@prabhakar Why blame the technology for that. Why do you forget the fact that the same mobile helps you to track your kid where is.
Sticking to the topic, I feel the fight will be between android and Apple. Symbian has lot of catching up to do. The projected numbers though looks big but they are easily achievable looking at the pace of growth.
I disagree with you on one point that apps are without commercial interruption.I have downloaded many android apps onto my smartphone most of which has tiny ads popping up. So the trend has already started.
Web Vs Apps ! What about eyeballs and clicks? All these smart phones and their apps are going to make the next generation permanently blessed with sore eyes by continuously watching those tiny screens, and deformed fingers by operating those minuscule QWERTYs. The popularity of an app will then be measured by no of sore fingers and red eyes! While in Television we are moving to bigger LCD and LED screen with less eye strain ,less radiation hazard and here with these mobile apps we are spoiling the young kids who keep twiddling their fingers to send some stupid SMSs !
I don’t think we have a war of “Apps vs. Web” as of yet. But if the trend continues, this topic will indeed be on the cover of Times Magazine. The graph shows some interesting numbers, but I think it is too early in the game.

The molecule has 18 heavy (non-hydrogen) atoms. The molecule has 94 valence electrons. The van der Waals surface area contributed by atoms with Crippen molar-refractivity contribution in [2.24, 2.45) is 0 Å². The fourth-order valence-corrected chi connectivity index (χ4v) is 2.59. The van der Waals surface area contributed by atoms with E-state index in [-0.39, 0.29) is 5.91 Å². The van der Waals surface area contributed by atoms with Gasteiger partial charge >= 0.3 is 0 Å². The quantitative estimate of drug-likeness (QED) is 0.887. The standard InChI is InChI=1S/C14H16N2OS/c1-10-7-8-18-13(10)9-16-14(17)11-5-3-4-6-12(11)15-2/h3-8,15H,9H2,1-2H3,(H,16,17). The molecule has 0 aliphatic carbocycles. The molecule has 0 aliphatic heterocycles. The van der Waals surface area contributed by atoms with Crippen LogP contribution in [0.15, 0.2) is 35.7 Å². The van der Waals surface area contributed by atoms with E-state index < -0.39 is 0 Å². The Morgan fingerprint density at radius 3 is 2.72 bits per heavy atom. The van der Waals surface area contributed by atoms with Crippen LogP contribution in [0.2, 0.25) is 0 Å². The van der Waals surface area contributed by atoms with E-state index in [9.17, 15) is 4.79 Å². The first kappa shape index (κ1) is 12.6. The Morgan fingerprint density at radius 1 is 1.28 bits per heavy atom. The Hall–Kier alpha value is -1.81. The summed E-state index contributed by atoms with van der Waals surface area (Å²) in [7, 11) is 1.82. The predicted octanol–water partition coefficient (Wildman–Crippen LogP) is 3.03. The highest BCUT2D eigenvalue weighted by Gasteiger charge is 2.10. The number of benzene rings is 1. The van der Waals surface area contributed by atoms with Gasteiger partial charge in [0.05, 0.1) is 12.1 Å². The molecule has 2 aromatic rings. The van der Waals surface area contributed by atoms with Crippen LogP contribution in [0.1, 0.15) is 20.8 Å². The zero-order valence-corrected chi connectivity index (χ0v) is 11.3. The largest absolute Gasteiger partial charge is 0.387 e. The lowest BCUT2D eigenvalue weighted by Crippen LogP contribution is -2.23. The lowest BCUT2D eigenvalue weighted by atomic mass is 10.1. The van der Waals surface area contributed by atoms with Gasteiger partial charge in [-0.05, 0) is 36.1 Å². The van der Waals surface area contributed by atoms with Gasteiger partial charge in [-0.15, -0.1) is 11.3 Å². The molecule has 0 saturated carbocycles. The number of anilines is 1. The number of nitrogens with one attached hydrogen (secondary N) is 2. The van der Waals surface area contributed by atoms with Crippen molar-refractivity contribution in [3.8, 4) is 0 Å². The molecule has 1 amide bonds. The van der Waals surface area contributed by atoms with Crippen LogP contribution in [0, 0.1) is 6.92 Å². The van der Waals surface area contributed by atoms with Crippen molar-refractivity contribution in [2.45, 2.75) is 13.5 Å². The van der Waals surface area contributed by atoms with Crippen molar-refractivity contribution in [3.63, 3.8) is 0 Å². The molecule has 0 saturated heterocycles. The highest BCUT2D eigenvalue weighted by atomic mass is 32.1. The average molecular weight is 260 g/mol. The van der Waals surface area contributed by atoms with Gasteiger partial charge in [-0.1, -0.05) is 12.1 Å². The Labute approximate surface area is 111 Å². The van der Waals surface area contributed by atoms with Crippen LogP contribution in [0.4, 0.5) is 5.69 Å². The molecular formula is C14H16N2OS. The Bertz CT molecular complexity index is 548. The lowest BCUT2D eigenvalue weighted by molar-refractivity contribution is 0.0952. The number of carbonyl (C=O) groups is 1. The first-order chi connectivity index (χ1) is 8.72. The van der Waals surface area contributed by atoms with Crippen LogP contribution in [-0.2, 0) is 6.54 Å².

One can view an application like the bookmark of a browser. This means a universal 'easy button' would be 'what do you want to do' then bring up dynamically a small menu of choices with the default you choose being one or two clicks away. No download, no update, just cloud resident dynamic app. This is also analogous to mail search. I used to organize my email in folders. I no longer do it with the 'search-and-retrieve' flat folder with everything on the server side. Applications will be search-able by keywords. I only need 6 choices under 'what do you want to do?': View/Read, Write, Dial, Play, Transact, Upload. Auto power on, auto shut off. Is there an app for that? Sign me up.
At the rate the number of new apps released is growing, we will soon have more apps than traditional web pages! Selecting among the various, nearly single purpose, apps is difficult at best. At least the free apps can be tested and discarded if they don't meet your needs. The paid apps are a different problem altogether. Organizing all the apps will soon require an app itself.
Well written native apps have a far better user experience than any web apps whatever the platform (iOS, Android, etc.).
After using my native banking app on iOS, I don't want to go back to the web version. I experienced the same with the eBay orTwitter apps. It's not only a page size problem, it the general look and feel. Apps feel less "clunky" than their equivalent web sites.
For me, this debate is like DOS vs GUI 25 years ago.
A Book For All Reasons Bernard Cole1 Comment Robert Oshana's recent book "Software Engineering for Embedded Systems (Newnes/Elsevier)," written and edited with Mark Kraeling, is a 'book for all reasons.' At almost 1,200 pages, it ...